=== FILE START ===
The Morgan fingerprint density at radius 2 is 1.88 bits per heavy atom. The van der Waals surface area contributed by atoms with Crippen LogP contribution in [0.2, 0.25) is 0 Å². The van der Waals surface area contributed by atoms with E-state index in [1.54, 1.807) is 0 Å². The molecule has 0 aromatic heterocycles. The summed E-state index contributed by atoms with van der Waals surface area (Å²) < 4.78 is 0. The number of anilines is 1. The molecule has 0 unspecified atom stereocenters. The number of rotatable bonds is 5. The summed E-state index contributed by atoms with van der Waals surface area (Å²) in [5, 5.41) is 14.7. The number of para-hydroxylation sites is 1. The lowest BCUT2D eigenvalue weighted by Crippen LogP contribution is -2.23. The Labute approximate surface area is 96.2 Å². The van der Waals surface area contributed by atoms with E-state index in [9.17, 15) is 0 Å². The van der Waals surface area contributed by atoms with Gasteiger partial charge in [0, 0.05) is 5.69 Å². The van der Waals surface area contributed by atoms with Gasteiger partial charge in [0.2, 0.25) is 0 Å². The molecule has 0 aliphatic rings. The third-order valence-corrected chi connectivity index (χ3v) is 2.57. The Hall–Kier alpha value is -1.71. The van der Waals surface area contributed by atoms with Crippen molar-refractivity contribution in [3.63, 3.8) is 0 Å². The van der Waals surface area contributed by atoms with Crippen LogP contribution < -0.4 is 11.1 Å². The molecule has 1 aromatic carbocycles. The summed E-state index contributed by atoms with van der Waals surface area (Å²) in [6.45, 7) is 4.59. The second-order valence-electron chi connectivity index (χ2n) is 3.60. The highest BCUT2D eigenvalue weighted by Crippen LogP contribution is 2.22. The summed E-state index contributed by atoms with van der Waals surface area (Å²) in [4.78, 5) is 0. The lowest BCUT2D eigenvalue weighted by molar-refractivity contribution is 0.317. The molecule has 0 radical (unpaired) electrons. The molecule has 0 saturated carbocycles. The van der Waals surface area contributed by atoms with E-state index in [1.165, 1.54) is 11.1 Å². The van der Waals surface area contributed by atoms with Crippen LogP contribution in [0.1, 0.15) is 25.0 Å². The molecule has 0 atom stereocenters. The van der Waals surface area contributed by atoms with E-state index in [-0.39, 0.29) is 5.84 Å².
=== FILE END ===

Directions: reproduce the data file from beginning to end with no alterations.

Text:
The Morgan fingerprint density at radius 2 is 1.88 bits per heavy atom. The van der Waals surface area contributed by atoms with Crippen LogP contribution in [0.2, 0.25) is 0 Å². The van der Waals surface area contributed by atoms with E-state index in [1.54, 1.807) is 0 Å². The molecule has 0 aromatic heterocycles. The summed E-state index contributed by atoms with van der Waals surface area (Å²) < 4.78 is 0. The number of anilines is 1. The molecule has 0 unspecified atom stereocenters. The number of rotatable bonds is 5. The summed E-state index contributed by atoms with van der Waals surface area (Å²) in [5, 5.41) is 14.7. The number of para-hydroxylation sites is 1. The lowest BCUT2D eigenvalue weighted by Crippen LogP contribution is -2.23. The Labute approximate surface area is 96.2 Å². The van der Waals surface area contributed by atoms with E-state index in [9.17, 15) is 0 Å². The van der Waals surface area contributed by atoms with Gasteiger partial charge in [0, 0.05) is 5.69 Å². The van der Waals surface area contributed by atoms with Gasteiger partial charge in [0.2, 0.25) is 0 Å². The molecule has 0 aliphatic rings. The third-order valence-corrected chi connectivity index (χ3v) is 2.57. The Hall–Kier alpha value is -1.71. The van der Waals surface area contributed by atoms with Crippen molar-refractivity contribution in [3.63, 3.8) is 0 Å². The van der Waals surface area contributed by atoms with Crippen LogP contribution < -0.4 is 11.1 Å². The molecule has 1 aromatic carbocycles. The summed E-state index contributed by atoms with van der Waals surface area (Å²) in [6.45, 7) is 4.59. The second-order valence-electron chi connectivity index (χ2n) is 3.60. The highest BCUT2D eigenvalue weighted by Crippen LogP contribution is 2.22. The summed E-state index contributed by atoms with van der Waals surface area (Å²) in [4.78, 5) is 0. The lowest BCUT2D eigenvalue weighted by molar-refractivity contribution is 0.317. The molecule has 0 radical (unpaired) electrons. The molecule has 0 saturated carbocycles. The van der Waals surface area contributed by atoms with E-state index in [1.165, 1.54) is 11.1 Å². The van der Waals surface area contributed by atoms with Crippen LogP contribution in [0.1, 0.15) is 25.0 Å². The molecule has 0 atom stereocenters. The van der Waals surface area contributed by atoms with E-state index in [-0.39, 0.29) is 5.84 Å².